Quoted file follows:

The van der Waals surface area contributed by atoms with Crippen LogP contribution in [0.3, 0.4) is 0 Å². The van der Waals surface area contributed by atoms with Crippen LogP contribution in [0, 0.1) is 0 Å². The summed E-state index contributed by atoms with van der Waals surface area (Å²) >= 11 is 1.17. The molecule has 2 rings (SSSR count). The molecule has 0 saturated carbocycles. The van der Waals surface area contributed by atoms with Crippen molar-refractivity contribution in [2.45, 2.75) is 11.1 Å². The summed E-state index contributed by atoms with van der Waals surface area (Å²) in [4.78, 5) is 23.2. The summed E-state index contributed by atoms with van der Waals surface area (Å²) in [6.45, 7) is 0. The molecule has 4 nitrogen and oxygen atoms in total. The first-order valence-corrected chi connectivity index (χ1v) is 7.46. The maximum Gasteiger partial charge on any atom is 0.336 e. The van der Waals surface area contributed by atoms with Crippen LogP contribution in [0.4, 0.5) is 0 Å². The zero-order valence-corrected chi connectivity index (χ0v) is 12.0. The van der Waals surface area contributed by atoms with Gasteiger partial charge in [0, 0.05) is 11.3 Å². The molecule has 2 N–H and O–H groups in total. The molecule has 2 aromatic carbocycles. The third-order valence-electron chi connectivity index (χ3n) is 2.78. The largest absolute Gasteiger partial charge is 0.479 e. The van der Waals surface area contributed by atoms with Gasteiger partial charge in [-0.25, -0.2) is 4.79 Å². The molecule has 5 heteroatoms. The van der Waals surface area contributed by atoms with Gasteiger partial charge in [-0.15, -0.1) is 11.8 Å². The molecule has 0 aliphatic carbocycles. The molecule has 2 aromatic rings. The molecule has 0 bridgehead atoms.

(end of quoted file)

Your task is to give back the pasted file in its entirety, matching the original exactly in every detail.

The van der Waals surface area contributed by atoms with Crippen LogP contribution in [0.3, 0.4) is 0 Å². The van der Waals surface area contributed by atoms with Crippen LogP contribution in [0, 0.1) is 0 Å². The summed E-state index contributed by atoms with van der Waals surface area (Å²) >= 11 is 1.17. The molecule has 2 rings (SSSR count). The molecule has 0 saturated carbocycles. The van der Waals surface area contributed by atoms with Crippen molar-refractivity contribution in [2.45, 2.75) is 11.1 Å². The summed E-state index contributed by atoms with van der Waals surface area (Å²) in [4.78, 5) is 23.2. The summed E-state index contributed by atoms with van der Waals surface area (Å²) in [6.45, 7) is 0. The molecule has 4 nitrogen and oxygen atoms in total. The first-order valence-corrected chi connectivity index (χ1v) is 7.46. The maximum Gasteiger partial charge on any atom is 0.336 e. The van der Waals surface area contributed by atoms with Crippen LogP contribution in [0.4, 0.5) is 0 Å². The zero-order valence-corrected chi connectivity index (χ0v) is 12.0. The van der Waals surface area contributed by atoms with Gasteiger partial charge in [0, 0.05) is 11.3 Å². The molecule has 2 N–H and O–H groups in total. The molecule has 2 aromatic carbocycles. The third-order valence-electron chi connectivity index (χ3n) is 2.78. The largest absolute Gasteiger partial charge is 0.479 e. The van der Waals surface area contributed by atoms with Gasteiger partial charge in [-0.25, -0.2) is 4.79 Å². The molecule has 5 heteroatoms. The van der Waals surface area contributed by atoms with Gasteiger partial charge in [-0.15, -0.1) is 11.8 Å². The molecule has 0 aliphatic carbocycles. The molecule has 2 aromatic rings. The molecule has 0 bridgehead atoms.